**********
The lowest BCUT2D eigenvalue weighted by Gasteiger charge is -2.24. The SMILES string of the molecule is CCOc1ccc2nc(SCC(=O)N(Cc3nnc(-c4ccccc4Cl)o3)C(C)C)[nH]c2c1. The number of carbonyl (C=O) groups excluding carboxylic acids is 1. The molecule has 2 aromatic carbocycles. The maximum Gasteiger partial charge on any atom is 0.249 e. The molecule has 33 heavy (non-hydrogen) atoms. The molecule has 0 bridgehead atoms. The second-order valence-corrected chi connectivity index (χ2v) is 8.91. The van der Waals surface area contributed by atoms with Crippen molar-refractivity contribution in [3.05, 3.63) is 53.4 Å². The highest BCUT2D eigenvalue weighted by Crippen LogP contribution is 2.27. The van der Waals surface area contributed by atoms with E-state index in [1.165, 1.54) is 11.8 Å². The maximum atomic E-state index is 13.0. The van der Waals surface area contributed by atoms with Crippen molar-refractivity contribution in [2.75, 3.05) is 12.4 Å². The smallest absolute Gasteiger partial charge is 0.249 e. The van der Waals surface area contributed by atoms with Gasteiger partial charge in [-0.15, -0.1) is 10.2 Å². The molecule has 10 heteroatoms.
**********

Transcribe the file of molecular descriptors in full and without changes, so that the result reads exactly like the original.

The lowest BCUT2D eigenvalue weighted by Gasteiger charge is -2.24. The SMILES string of the molecule is CCOc1ccc2nc(SCC(=O)N(Cc3nnc(-c4ccccc4Cl)o3)C(C)C)[nH]c2c1. The number of carbonyl (C=O) groups excluding carboxylic acids is 1. The molecule has 2 aromatic carbocycles. The maximum Gasteiger partial charge on any atom is 0.249 e. The molecule has 33 heavy (non-hydrogen) atoms. The molecule has 0 bridgehead atoms. The second-order valence-corrected chi connectivity index (χ2v) is 8.91. The van der Waals surface area contributed by atoms with Crippen molar-refractivity contribution in [3.05, 3.63) is 53.4 Å². The highest BCUT2D eigenvalue weighted by Crippen LogP contribution is 2.27. The van der Waals surface area contributed by atoms with E-state index in [1.165, 1.54) is 11.8 Å². The maximum atomic E-state index is 13.0. The van der Waals surface area contributed by atoms with Crippen molar-refractivity contribution in [2.75, 3.05) is 12.4 Å². The smallest absolute Gasteiger partial charge is 0.249 e. The van der Waals surface area contributed by atoms with Gasteiger partial charge in [-0.15, -0.1) is 10.2 Å². The molecule has 10 heteroatoms.